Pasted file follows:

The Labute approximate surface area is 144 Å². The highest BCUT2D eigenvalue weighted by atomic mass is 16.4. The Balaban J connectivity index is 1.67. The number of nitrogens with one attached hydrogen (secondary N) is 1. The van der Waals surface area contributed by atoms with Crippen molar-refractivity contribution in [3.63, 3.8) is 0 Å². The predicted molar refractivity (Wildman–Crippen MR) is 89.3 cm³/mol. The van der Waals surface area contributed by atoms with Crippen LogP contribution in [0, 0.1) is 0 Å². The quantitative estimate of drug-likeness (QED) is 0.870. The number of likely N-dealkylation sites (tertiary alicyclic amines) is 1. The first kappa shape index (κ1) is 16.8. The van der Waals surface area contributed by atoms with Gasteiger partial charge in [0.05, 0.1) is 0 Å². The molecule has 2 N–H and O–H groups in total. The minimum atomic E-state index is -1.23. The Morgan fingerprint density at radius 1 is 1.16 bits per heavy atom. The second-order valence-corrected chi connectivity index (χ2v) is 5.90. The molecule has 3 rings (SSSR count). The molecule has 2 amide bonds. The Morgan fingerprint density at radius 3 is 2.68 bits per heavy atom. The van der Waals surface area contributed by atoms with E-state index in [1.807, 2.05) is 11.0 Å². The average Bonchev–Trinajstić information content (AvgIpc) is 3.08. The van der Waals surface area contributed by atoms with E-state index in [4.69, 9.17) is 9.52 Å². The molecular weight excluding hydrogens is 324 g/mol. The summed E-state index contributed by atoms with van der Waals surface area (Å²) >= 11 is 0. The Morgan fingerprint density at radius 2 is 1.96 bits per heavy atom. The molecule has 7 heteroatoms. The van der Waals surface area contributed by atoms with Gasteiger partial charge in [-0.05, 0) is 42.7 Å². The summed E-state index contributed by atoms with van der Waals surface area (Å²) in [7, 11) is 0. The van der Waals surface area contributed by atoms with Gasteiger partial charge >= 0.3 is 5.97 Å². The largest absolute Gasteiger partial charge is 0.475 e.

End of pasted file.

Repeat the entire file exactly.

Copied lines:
The Labute approximate surface area is 144 Å². The highest BCUT2D eigenvalue weighted by atomic mass is 16.4. The Balaban J connectivity index is 1.67. The number of nitrogens with one attached hydrogen (secondary N) is 1. The van der Waals surface area contributed by atoms with Crippen molar-refractivity contribution in [3.63, 3.8) is 0 Å². The predicted molar refractivity (Wildman–Crippen MR) is 89.3 cm³/mol. The van der Waals surface area contributed by atoms with Crippen LogP contribution in [0, 0.1) is 0 Å². The quantitative estimate of drug-likeness (QED) is 0.870. The number of likely N-dealkylation sites (tertiary alicyclic amines) is 1. The first kappa shape index (κ1) is 16.8. The van der Waals surface area contributed by atoms with Gasteiger partial charge in [0.05, 0.1) is 0 Å². The molecule has 2 N–H and O–H groups in total. The minimum atomic E-state index is -1.23. The Morgan fingerprint density at radius 1 is 1.16 bits per heavy atom. The second-order valence-corrected chi connectivity index (χ2v) is 5.90. The molecule has 3 rings (SSSR count). The molecule has 2 amide bonds. The Morgan fingerprint density at radius 3 is 2.68 bits per heavy atom. The van der Waals surface area contributed by atoms with E-state index in [1.807, 2.05) is 11.0 Å². The average Bonchev–Trinajstić information content (AvgIpc) is 3.08. The van der Waals surface area contributed by atoms with E-state index in [4.69, 9.17) is 9.52 Å². The molecular weight excluding hydrogens is 324 g/mol. The summed E-state index contributed by atoms with van der Waals surface area (Å²) >= 11 is 0. The Morgan fingerprint density at radius 2 is 1.96 bits per heavy atom. The molecule has 7 heteroatoms. The van der Waals surface area contributed by atoms with Gasteiger partial charge in [-0.05, 0) is 42.7 Å². The summed E-state index contributed by atoms with van der Waals surface area (Å²) in [7, 11) is 0. The van der Waals surface area contributed by atoms with Gasteiger partial charge >= 0.3 is 5.97 Å². The largest absolute Gasteiger partial charge is 0.475 e.